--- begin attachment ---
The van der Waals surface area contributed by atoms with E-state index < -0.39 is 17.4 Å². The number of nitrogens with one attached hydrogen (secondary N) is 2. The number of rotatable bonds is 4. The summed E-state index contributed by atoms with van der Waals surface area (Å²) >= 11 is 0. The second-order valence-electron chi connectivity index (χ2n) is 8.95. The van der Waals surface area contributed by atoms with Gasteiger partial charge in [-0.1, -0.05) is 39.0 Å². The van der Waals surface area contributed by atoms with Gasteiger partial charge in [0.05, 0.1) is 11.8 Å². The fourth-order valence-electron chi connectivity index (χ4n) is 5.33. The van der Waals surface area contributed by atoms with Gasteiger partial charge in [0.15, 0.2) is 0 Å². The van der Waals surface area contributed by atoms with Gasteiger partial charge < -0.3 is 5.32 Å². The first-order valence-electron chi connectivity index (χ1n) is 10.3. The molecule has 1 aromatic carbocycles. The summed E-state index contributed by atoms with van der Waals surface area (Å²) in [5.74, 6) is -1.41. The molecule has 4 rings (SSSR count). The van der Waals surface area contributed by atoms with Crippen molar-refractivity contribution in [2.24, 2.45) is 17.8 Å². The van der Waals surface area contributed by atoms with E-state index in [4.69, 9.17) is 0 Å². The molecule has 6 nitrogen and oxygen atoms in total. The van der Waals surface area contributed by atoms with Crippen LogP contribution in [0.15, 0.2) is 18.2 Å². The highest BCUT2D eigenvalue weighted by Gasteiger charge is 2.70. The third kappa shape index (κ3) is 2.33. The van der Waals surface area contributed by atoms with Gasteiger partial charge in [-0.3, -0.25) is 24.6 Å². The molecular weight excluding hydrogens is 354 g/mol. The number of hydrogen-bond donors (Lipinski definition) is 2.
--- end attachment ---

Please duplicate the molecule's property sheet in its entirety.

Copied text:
The van der Waals surface area contributed by atoms with E-state index < -0.39 is 17.4 Å². The number of nitrogens with one attached hydrogen (secondary N) is 2. The number of rotatable bonds is 4. The summed E-state index contributed by atoms with van der Waals surface area (Å²) >= 11 is 0. The second-order valence-electron chi connectivity index (χ2n) is 8.95. The van der Waals surface area contributed by atoms with Gasteiger partial charge in [-0.1, -0.05) is 39.0 Å². The van der Waals surface area contributed by atoms with Gasteiger partial charge in [0.05, 0.1) is 11.8 Å². The fourth-order valence-electron chi connectivity index (χ4n) is 5.33. The van der Waals surface area contributed by atoms with Gasteiger partial charge in [0.15, 0.2) is 0 Å². The van der Waals surface area contributed by atoms with Gasteiger partial charge < -0.3 is 5.32 Å². The first-order valence-electron chi connectivity index (χ1n) is 10.3. The molecule has 1 aromatic carbocycles. The summed E-state index contributed by atoms with van der Waals surface area (Å²) in [5.74, 6) is -1.41. The molecule has 4 rings (SSSR count). The van der Waals surface area contributed by atoms with Crippen molar-refractivity contribution in [2.24, 2.45) is 17.8 Å². The van der Waals surface area contributed by atoms with E-state index in [4.69, 9.17) is 0 Å². The molecule has 6 nitrogen and oxygen atoms in total. The van der Waals surface area contributed by atoms with Crippen LogP contribution in [0.15, 0.2) is 18.2 Å². The highest BCUT2D eigenvalue weighted by Gasteiger charge is 2.70. The third kappa shape index (κ3) is 2.33. The van der Waals surface area contributed by atoms with Gasteiger partial charge in [-0.3, -0.25) is 24.6 Å². The molecular weight excluding hydrogens is 354 g/mol. The number of hydrogen-bond donors (Lipinski definition) is 2.